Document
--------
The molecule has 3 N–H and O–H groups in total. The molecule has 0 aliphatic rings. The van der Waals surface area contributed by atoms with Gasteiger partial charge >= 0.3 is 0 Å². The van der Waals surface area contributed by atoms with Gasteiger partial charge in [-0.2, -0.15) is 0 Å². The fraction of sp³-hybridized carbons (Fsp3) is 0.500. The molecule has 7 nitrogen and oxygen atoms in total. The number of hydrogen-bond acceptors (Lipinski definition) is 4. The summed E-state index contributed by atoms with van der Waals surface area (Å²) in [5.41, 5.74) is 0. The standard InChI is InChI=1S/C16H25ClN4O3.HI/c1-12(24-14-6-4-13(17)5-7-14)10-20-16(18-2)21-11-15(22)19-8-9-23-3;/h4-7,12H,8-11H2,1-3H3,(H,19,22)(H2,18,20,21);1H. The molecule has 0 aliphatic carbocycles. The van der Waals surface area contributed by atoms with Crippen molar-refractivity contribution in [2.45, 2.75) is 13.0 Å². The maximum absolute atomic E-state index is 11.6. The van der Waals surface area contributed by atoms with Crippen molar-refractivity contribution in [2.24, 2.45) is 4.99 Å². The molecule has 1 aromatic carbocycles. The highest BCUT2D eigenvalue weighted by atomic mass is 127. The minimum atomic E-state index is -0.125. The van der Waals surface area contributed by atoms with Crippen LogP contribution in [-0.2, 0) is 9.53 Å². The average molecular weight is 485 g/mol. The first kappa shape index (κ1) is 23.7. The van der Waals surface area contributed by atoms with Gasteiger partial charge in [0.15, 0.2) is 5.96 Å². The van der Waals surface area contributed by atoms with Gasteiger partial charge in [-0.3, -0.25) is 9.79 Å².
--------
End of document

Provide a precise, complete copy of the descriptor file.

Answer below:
The molecule has 3 N–H and O–H groups in total. The molecule has 0 aliphatic rings. The van der Waals surface area contributed by atoms with Gasteiger partial charge >= 0.3 is 0 Å². The van der Waals surface area contributed by atoms with Gasteiger partial charge in [-0.2, -0.15) is 0 Å². The fraction of sp³-hybridized carbons (Fsp3) is 0.500. The molecule has 7 nitrogen and oxygen atoms in total. The number of hydrogen-bond acceptors (Lipinski definition) is 4. The summed E-state index contributed by atoms with van der Waals surface area (Å²) in [5.41, 5.74) is 0. The standard InChI is InChI=1S/C16H25ClN4O3.HI/c1-12(24-14-6-4-13(17)5-7-14)10-20-16(18-2)21-11-15(22)19-8-9-23-3;/h4-7,12H,8-11H2,1-3H3,(H,19,22)(H2,18,20,21);1H. The molecule has 0 aliphatic carbocycles. The van der Waals surface area contributed by atoms with Crippen molar-refractivity contribution in [2.45, 2.75) is 13.0 Å². The maximum absolute atomic E-state index is 11.6. The van der Waals surface area contributed by atoms with Crippen molar-refractivity contribution in [2.24, 2.45) is 4.99 Å². The molecule has 1 aromatic carbocycles. The highest BCUT2D eigenvalue weighted by atomic mass is 127. The minimum atomic E-state index is -0.125. The van der Waals surface area contributed by atoms with Crippen LogP contribution in [-0.2, 0) is 9.53 Å². The average molecular weight is 485 g/mol. The first kappa shape index (κ1) is 23.7. The van der Waals surface area contributed by atoms with Gasteiger partial charge in [0.15, 0.2) is 5.96 Å². The van der Waals surface area contributed by atoms with Gasteiger partial charge in [-0.3, -0.25) is 9.79 Å².